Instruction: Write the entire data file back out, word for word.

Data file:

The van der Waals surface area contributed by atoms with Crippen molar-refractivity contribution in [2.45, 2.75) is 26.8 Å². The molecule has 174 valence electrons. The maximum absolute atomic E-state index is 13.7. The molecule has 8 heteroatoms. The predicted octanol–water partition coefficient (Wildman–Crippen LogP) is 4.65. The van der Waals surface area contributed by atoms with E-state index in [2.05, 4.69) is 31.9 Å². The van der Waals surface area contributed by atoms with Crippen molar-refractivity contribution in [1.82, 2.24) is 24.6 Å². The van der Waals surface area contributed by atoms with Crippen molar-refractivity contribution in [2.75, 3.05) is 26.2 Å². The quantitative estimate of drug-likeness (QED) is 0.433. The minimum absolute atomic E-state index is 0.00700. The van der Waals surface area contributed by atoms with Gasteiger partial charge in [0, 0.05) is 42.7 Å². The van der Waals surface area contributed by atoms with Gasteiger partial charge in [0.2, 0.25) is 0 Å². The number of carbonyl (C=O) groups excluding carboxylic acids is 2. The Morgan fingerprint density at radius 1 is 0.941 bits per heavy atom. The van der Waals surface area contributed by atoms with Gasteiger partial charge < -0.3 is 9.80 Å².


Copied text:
The van der Waals surface area contributed by atoms with Crippen molar-refractivity contribution in [2.45, 2.75) is 26.8 Å². The molecule has 174 valence electrons. The maximum absolute atomic E-state index is 13.7. The molecule has 8 heteroatoms. The predicted octanol–water partition coefficient (Wildman–Crippen LogP) is 4.65. The van der Waals surface area contributed by atoms with E-state index in [2.05, 4.69) is 31.9 Å². The van der Waals surface area contributed by atoms with Crippen molar-refractivity contribution in [1.82, 2.24) is 24.6 Å². The van der Waals surface area contributed by atoms with Crippen molar-refractivity contribution in [2.75, 3.05) is 26.2 Å². The quantitative estimate of drug-likeness (QED) is 0.433. The minimum absolute atomic E-state index is 0.00700. The van der Waals surface area contributed by atoms with Gasteiger partial charge in [0, 0.05) is 42.7 Å². The van der Waals surface area contributed by atoms with Gasteiger partial charge in [0.2, 0.25) is 0 Å². The number of carbonyl (C=O) groups excluding carboxylic acids is 2. The Morgan fingerprint density at radius 1 is 0.941 bits per heavy atom. The van der Waals surface area contributed by atoms with Gasteiger partial charge < -0.3 is 9.80 Å².